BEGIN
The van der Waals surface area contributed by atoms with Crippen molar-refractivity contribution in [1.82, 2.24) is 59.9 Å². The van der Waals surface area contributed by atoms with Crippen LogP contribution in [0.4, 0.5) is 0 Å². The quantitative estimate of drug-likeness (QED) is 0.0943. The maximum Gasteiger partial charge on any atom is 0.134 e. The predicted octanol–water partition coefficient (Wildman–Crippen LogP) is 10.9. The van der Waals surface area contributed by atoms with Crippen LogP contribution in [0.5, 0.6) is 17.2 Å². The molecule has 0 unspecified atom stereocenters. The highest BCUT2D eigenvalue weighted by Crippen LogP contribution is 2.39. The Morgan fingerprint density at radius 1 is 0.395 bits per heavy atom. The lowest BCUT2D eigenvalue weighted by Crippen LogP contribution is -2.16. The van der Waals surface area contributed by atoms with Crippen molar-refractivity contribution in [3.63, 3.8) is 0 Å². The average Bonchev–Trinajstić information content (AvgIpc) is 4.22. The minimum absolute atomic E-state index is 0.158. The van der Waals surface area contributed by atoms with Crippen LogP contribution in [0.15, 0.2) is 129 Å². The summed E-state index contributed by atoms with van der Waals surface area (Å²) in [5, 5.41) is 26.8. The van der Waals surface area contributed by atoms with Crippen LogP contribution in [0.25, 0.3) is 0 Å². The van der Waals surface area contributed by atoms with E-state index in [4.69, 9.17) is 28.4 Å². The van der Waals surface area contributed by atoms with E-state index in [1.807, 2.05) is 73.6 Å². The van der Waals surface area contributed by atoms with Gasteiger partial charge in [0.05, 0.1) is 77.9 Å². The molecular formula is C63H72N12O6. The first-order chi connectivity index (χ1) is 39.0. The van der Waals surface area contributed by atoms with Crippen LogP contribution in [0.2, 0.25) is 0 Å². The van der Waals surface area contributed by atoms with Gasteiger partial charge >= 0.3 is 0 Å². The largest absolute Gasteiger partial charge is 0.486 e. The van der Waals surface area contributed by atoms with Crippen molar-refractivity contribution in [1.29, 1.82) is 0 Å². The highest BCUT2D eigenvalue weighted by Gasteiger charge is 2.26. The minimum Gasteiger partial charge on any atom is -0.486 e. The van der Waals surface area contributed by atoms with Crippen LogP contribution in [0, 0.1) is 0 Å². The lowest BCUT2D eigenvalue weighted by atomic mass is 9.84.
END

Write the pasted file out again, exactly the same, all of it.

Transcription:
The van der Waals surface area contributed by atoms with Crippen molar-refractivity contribution in [1.82, 2.24) is 59.9 Å². The van der Waals surface area contributed by atoms with Crippen LogP contribution in [0.4, 0.5) is 0 Å². The quantitative estimate of drug-likeness (QED) is 0.0943. The maximum Gasteiger partial charge on any atom is 0.134 e. The predicted octanol–water partition coefficient (Wildman–Crippen LogP) is 10.9. The van der Waals surface area contributed by atoms with Crippen LogP contribution in [0.5, 0.6) is 17.2 Å². The molecule has 0 unspecified atom stereocenters. The highest BCUT2D eigenvalue weighted by Crippen LogP contribution is 2.39. The Morgan fingerprint density at radius 1 is 0.395 bits per heavy atom. The lowest BCUT2D eigenvalue weighted by Crippen LogP contribution is -2.16. The van der Waals surface area contributed by atoms with Crippen molar-refractivity contribution in [3.63, 3.8) is 0 Å². The average Bonchev–Trinajstić information content (AvgIpc) is 4.22. The minimum absolute atomic E-state index is 0.158. The van der Waals surface area contributed by atoms with Crippen LogP contribution in [0.15, 0.2) is 129 Å². The summed E-state index contributed by atoms with van der Waals surface area (Å²) in [5, 5.41) is 26.8. The van der Waals surface area contributed by atoms with Crippen LogP contribution in [0.25, 0.3) is 0 Å². The van der Waals surface area contributed by atoms with E-state index in [4.69, 9.17) is 28.4 Å². The van der Waals surface area contributed by atoms with E-state index in [1.807, 2.05) is 73.6 Å². The van der Waals surface area contributed by atoms with Gasteiger partial charge in [0.05, 0.1) is 77.9 Å². The molecular formula is C63H72N12O6. The first-order chi connectivity index (χ1) is 39.0. The van der Waals surface area contributed by atoms with Crippen LogP contribution in [0.2, 0.25) is 0 Å². The van der Waals surface area contributed by atoms with Gasteiger partial charge >= 0.3 is 0 Å². The largest absolute Gasteiger partial charge is 0.486 e. The van der Waals surface area contributed by atoms with Crippen molar-refractivity contribution in [1.29, 1.82) is 0 Å². The highest BCUT2D eigenvalue weighted by Gasteiger charge is 2.26. The minimum Gasteiger partial charge on any atom is -0.486 e. The van der Waals surface area contributed by atoms with Crippen LogP contribution in [0, 0.1) is 0 Å². The lowest BCUT2D eigenvalue weighted by atomic mass is 9.84.